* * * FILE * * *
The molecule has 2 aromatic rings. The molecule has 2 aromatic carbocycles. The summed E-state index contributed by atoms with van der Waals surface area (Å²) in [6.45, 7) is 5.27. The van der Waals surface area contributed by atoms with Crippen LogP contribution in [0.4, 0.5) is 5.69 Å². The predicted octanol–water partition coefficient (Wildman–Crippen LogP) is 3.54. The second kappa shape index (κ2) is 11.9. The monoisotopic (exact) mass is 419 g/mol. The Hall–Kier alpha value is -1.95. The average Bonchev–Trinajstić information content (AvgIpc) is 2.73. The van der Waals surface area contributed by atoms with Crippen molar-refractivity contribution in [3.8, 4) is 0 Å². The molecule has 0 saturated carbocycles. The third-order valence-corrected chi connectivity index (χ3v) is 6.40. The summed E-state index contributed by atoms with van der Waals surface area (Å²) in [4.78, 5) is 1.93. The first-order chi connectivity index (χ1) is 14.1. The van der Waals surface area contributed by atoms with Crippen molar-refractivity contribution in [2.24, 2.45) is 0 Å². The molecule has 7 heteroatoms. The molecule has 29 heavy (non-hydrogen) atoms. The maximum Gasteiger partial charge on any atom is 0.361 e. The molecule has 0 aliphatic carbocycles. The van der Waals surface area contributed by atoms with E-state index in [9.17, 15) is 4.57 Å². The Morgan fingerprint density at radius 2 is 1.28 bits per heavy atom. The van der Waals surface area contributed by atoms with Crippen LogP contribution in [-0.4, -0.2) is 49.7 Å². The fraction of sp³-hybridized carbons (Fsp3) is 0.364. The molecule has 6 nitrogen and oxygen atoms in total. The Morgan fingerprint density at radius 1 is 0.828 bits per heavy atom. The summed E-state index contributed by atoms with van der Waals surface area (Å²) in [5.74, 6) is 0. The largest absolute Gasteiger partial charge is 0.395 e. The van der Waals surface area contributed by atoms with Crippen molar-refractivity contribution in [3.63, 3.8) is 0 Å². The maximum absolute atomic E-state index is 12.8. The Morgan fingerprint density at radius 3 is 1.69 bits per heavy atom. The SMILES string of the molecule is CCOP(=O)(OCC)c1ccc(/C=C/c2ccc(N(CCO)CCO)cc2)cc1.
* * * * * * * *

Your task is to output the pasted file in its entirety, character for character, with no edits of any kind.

The molecule has 2 aromatic rings. The molecule has 2 aromatic carbocycles. The summed E-state index contributed by atoms with van der Waals surface area (Å²) in [6.45, 7) is 5.27. The van der Waals surface area contributed by atoms with Crippen LogP contribution in [0.4, 0.5) is 5.69 Å². The predicted octanol–water partition coefficient (Wildman–Crippen LogP) is 3.54. The second kappa shape index (κ2) is 11.9. The monoisotopic (exact) mass is 419 g/mol. The Hall–Kier alpha value is -1.95. The average Bonchev–Trinajstić information content (AvgIpc) is 2.73. The van der Waals surface area contributed by atoms with Crippen molar-refractivity contribution in [3.8, 4) is 0 Å². The molecule has 0 saturated carbocycles. The third-order valence-corrected chi connectivity index (χ3v) is 6.40. The summed E-state index contributed by atoms with van der Waals surface area (Å²) in [4.78, 5) is 1.93. The first-order chi connectivity index (χ1) is 14.1. The van der Waals surface area contributed by atoms with Crippen molar-refractivity contribution in [2.24, 2.45) is 0 Å². The molecule has 7 heteroatoms. The molecule has 29 heavy (non-hydrogen) atoms. The maximum Gasteiger partial charge on any atom is 0.361 e. The molecule has 0 aliphatic carbocycles. The van der Waals surface area contributed by atoms with E-state index in [9.17, 15) is 4.57 Å². The Morgan fingerprint density at radius 2 is 1.28 bits per heavy atom. The van der Waals surface area contributed by atoms with Crippen LogP contribution in [-0.4, -0.2) is 49.7 Å². The fraction of sp³-hybridized carbons (Fsp3) is 0.364. The molecule has 6 nitrogen and oxygen atoms in total. The Morgan fingerprint density at radius 1 is 0.828 bits per heavy atom. The summed E-state index contributed by atoms with van der Waals surface area (Å²) in [5.74, 6) is 0. The largest absolute Gasteiger partial charge is 0.395 e. The van der Waals surface area contributed by atoms with Crippen molar-refractivity contribution in [3.63, 3.8) is 0 Å². The maximum absolute atomic E-state index is 12.8. The Morgan fingerprint density at radius 3 is 1.69 bits per heavy atom. The SMILES string of the molecule is CCOP(=O)(OCC)c1ccc(/C=C/c2ccc(N(CCO)CCO)cc2)cc1.